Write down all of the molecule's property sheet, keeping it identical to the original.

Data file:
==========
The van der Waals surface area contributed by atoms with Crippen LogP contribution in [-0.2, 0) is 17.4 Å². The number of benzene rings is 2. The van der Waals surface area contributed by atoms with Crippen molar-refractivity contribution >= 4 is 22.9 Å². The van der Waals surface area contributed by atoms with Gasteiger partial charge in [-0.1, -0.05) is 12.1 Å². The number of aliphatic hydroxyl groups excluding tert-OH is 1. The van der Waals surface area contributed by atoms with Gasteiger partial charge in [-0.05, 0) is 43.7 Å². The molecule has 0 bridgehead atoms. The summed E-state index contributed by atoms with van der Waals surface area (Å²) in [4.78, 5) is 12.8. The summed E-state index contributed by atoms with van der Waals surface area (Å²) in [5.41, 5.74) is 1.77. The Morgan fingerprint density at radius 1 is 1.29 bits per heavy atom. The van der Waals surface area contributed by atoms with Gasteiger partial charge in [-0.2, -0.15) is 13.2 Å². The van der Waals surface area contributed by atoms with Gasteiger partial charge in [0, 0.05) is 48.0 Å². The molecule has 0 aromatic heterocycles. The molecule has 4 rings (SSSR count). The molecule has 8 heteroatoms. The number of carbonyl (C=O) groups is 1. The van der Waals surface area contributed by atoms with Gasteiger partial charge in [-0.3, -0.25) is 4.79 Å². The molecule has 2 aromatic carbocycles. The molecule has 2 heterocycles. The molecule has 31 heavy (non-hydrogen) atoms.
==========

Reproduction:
The van der Waals surface area contributed by atoms with Crippen LogP contribution in [-0.2, 0) is 17.4 Å². The number of benzene rings is 2. The van der Waals surface area contributed by atoms with Crippen molar-refractivity contribution >= 4 is 22.9 Å². The van der Waals surface area contributed by atoms with Gasteiger partial charge in [-0.1, -0.05) is 12.1 Å². The number of aliphatic hydroxyl groups excluding tert-OH is 1. The van der Waals surface area contributed by atoms with Gasteiger partial charge in [-0.05, 0) is 43.7 Å². The molecule has 0 bridgehead atoms. The summed E-state index contributed by atoms with van der Waals surface area (Å²) in [4.78, 5) is 12.8. The summed E-state index contributed by atoms with van der Waals surface area (Å²) in [5.41, 5.74) is 1.77. The Morgan fingerprint density at radius 1 is 1.29 bits per heavy atom. The van der Waals surface area contributed by atoms with Gasteiger partial charge in [-0.2, -0.15) is 13.2 Å². The van der Waals surface area contributed by atoms with Gasteiger partial charge in [0, 0.05) is 48.0 Å². The molecule has 0 aromatic heterocycles. The molecule has 4 rings (SSSR count). The molecule has 8 heteroatoms. The number of carbonyl (C=O) groups is 1. The van der Waals surface area contributed by atoms with Gasteiger partial charge in [-0.3, -0.25) is 4.79 Å². The molecule has 2 aromatic carbocycles. The molecule has 2 heterocycles. The molecule has 31 heavy (non-hydrogen) atoms.